(clouds, with otherworldly light)
Do you know that feeling when you read a blog and you think: wow! This is a better-articulated, more-thoughtful, totally amazing version of every single thing I think about, every single day? And then you think: my God I wish this person lived nearby. I want to be her friend! Well, I do. And Walking On My Hands is one of those blogs. Pam is, as her tagline says, learning to live with grace. I really can’t recommend her blog highly enough.
Last night I had terrible, terrible insomnia. Whit woke up at 12:30 to go to the bathroom, and the click of his bedroom door when he went back to bed woke me up. Thursday for me began at 12:30, because I never went back to sleep. I lay in bed for a while, went upstairs and lay on the couch for a while, watched Gossip Girl, and read Pam’s post. And then I thought about it for the rest of the night. The sentence I can’t forget is this:
There are about a zillion ways to hide from your own life, and I have done every one.
The identification with those words was so intense I felt like someone had knocked the wind out of me. This is what I was doing, all those years when I was in such a frantic hurry that I never actually noticed the right-now of my life. This is what I was doing when I wasted whole chunks of time mourning something or someone who was already gone. This is what I was doing when I ignored that whisper inside of me that said hey, maybe this isn’t what you want, and instead hurtled towards the accolades that felt so good to receive. This is what I was doing when I ate emotionally in the years after college. This is what I was doing when I ran and ran and ran in the ice-cold winter woods at Exeter, an hour a day, tears often streaming, then frozen, on my cheeks.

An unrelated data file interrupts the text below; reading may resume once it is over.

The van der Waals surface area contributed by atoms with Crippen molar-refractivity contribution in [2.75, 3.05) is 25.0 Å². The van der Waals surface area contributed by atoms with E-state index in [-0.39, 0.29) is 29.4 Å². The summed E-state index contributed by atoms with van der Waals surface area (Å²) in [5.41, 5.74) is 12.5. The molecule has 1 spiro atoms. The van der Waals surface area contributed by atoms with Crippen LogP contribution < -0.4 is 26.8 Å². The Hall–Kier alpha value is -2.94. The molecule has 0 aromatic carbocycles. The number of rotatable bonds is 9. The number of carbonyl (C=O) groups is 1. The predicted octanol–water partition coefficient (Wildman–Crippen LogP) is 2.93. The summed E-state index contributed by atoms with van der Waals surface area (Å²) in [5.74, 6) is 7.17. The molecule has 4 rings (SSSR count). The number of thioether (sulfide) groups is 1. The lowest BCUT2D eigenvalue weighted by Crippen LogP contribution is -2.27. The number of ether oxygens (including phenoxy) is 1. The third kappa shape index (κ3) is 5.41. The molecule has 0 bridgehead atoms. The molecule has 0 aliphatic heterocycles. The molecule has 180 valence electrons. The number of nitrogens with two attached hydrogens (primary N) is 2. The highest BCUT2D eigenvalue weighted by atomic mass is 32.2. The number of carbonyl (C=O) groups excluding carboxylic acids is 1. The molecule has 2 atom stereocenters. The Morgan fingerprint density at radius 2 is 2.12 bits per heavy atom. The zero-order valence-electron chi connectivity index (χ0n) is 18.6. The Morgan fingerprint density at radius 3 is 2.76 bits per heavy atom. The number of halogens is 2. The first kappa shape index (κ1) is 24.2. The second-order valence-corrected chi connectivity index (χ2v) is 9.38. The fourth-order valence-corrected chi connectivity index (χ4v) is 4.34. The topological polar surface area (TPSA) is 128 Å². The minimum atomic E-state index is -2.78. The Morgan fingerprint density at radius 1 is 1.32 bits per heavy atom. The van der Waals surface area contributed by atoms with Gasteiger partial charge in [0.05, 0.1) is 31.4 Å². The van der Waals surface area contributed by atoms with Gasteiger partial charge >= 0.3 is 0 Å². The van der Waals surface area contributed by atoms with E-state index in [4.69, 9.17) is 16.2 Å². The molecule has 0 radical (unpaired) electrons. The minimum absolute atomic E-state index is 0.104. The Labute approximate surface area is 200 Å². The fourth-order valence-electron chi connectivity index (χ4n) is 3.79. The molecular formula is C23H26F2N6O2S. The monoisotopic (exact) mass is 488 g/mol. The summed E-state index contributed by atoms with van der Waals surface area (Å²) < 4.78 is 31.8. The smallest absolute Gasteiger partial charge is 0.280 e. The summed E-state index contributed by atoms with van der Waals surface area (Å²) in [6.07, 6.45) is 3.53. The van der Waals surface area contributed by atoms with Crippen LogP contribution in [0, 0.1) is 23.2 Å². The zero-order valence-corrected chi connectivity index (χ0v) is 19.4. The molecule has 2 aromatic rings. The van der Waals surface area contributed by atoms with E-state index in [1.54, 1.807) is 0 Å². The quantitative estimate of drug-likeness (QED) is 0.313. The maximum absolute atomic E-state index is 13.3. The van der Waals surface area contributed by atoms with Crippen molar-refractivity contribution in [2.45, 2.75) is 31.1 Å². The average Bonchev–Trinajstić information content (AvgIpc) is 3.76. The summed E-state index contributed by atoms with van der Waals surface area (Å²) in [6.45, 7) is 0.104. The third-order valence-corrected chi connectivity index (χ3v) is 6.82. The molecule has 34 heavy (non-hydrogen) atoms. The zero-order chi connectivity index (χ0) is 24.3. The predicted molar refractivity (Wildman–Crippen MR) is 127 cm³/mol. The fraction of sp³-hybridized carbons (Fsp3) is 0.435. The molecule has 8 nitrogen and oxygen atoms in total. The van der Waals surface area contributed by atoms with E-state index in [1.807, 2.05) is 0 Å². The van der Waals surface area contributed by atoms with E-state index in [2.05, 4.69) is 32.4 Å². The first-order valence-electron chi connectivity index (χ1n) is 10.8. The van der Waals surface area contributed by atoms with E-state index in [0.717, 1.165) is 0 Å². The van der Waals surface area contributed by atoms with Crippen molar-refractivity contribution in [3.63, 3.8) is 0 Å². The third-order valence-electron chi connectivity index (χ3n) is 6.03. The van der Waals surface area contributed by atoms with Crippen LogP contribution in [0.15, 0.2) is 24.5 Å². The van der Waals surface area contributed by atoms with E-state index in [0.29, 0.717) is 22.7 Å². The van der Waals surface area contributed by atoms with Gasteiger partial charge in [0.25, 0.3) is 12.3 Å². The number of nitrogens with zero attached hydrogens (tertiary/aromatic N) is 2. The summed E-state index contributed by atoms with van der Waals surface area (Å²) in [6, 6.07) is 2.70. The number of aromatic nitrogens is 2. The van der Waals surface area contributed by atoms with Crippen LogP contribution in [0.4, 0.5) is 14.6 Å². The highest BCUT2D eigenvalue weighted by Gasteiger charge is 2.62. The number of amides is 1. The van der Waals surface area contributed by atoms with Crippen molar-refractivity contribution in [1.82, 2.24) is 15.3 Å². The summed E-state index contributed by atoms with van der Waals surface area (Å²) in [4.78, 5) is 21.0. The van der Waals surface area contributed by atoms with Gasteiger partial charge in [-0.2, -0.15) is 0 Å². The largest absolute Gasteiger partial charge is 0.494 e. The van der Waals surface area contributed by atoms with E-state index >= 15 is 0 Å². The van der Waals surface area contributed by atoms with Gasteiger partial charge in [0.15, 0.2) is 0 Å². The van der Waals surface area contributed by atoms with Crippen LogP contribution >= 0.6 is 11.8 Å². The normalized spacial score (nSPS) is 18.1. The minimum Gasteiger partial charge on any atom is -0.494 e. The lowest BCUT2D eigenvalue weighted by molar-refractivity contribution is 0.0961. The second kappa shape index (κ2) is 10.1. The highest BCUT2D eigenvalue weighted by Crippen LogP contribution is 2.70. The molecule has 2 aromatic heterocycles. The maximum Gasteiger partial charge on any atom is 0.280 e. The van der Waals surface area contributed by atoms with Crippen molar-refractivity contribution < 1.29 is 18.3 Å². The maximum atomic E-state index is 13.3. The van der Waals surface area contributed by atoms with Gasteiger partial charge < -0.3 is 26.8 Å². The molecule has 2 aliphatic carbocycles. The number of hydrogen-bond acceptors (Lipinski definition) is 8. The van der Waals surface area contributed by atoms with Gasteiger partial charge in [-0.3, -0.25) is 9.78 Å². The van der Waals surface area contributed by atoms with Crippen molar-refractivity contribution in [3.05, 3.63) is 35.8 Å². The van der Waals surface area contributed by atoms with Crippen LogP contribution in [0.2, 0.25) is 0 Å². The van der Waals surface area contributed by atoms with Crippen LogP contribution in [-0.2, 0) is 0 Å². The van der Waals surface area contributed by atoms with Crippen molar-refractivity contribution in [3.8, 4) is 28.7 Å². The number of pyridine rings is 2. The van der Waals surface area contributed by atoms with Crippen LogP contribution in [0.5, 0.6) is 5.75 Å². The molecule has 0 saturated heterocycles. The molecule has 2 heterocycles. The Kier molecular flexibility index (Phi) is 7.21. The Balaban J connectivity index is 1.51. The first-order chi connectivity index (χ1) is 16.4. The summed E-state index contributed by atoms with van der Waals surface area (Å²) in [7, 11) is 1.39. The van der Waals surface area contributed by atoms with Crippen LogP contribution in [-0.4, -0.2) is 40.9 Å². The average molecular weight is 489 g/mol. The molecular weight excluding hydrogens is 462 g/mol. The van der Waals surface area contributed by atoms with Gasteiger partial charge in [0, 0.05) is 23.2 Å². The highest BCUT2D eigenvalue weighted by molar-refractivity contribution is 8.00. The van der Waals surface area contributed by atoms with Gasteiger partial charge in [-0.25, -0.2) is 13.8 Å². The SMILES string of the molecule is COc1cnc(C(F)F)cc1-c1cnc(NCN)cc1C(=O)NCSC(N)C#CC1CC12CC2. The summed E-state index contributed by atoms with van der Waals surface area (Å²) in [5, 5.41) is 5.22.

Pam’s words fell on fertile soil: the me who is up in the middle of the night with insomnia, suffering from a kind of spiritual indigestion, is even more porous usual. I couldn’t settle into sleep from my day on Wednesday. All day I was just off balance, literally and figuratively. I slipped several times during the day, twice during my early morning run (I caught myself both times) and once, wearing work clothes, in the middle of Back Bay after an interview (I completely wiped out).
Whit cried when I took him to school because these days I drop him off rather than waiting to take him up to his classroom. I do this because there are about four parking spots in a one-mile radius of school and I don’t feel right hogging one of them for the 30 minutes we used to sit together. But, still. In the afternoon Grace pulled me aside, in tears, and listed a litany of all the little things I do that fail and hurt her.
I was keenly aware of my shortcomings as a mother.
I felt overwhelmed by my job. The demands are coming fast and furious right now, as we enter an annual period of concentrated effort. My calendar for the next couple of weeks suddenly felt chokingly busy, including a day trip to San Francisco.
My cheeks burned with the prickly heat of not being very good at my job. Certainly, of doing a poor job balancing it.
I felt the guilty pressure of my nascent book manuscript sitting, untended, on my desktop. I haven’t had the time to look at it, to really spend time diving into its pages, and that truth hangs over me like a storm cloud, its grayness shading every frame of my day.
My commitment to writing, and to this project in particular, felt perilously close to slipping away.
And so I spent Wednesday afternoon and evening in a funk. I was tearful and frustrated. At dinner with two dear friends I was distracted and quiet. At home with Matt I was short and snappy. I couldn’t sleep, and when I finally did it wasn’t for long. I started this post thinking: I still avoid my life. Isn’t that what I was doing by being pissy, and not really engaged, and wakeful? I don’t know, though. Maybe that IS being present to my life. Even when it’s difficult, and full of obstacles, and feels empty of joy.
Even in the midst of my dense crankiness, however, I read an essay by my friend Katherine and found myself crying, moved. I realize that the heart of me, that raw, tender place full of shadows and startling blazes of light, is so much closer to the surface now. Even when it is temporarily occluded by the frustrations of a bad day, it’s never totally lost from sight. This is what Pam is talking about, I think, when she speaks of not avoiding her life. Isn’t that heart, in fact, my life?
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